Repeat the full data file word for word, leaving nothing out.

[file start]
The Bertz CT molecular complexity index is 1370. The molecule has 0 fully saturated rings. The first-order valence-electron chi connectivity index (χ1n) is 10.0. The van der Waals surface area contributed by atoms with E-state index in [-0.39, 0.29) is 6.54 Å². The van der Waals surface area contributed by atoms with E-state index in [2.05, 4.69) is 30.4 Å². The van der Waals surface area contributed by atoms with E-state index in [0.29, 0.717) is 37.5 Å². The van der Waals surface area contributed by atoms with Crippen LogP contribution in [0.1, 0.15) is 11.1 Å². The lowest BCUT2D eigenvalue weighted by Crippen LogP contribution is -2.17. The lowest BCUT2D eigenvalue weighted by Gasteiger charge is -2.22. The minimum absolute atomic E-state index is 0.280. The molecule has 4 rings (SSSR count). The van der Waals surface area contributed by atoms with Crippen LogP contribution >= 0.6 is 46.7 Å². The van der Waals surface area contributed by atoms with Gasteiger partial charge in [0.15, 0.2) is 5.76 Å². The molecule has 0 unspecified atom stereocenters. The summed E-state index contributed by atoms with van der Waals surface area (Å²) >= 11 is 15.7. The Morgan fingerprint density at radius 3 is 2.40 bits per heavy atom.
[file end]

The Bertz CT molecular complexity index is 1370. The molecule has 0 fully saturated rings. The first-order valence-electron chi connectivity index (χ1n) is 10.0. The van der Waals surface area contributed by atoms with E-state index in [-0.39, 0.29) is 6.54 Å². The van der Waals surface area contributed by atoms with E-state index in [2.05, 4.69) is 30.4 Å². The van der Waals surface area contributed by atoms with E-state index in [0.29, 0.717) is 37.5 Å². The van der Waals surface area contributed by atoms with Crippen LogP contribution in [0.1, 0.15) is 11.1 Å². The lowest BCUT2D eigenvalue weighted by Crippen LogP contribution is -2.17. The lowest BCUT2D eigenvalue weighted by Gasteiger charge is -2.22. The minimum absolute atomic E-state index is 0.280. The molecule has 4 rings (SSSR count). The van der Waals surface area contributed by atoms with Crippen LogP contribution >= 0.6 is 46.7 Å². The van der Waals surface area contributed by atoms with Gasteiger partial charge in [0.15, 0.2) is 5.76 Å². The molecule has 0 unspecified atom stereocenters. The summed E-state index contributed by atoms with van der Waals surface area (Å²) >= 11 is 15.7. The Morgan fingerprint density at radius 3 is 2.40 bits per heavy atom.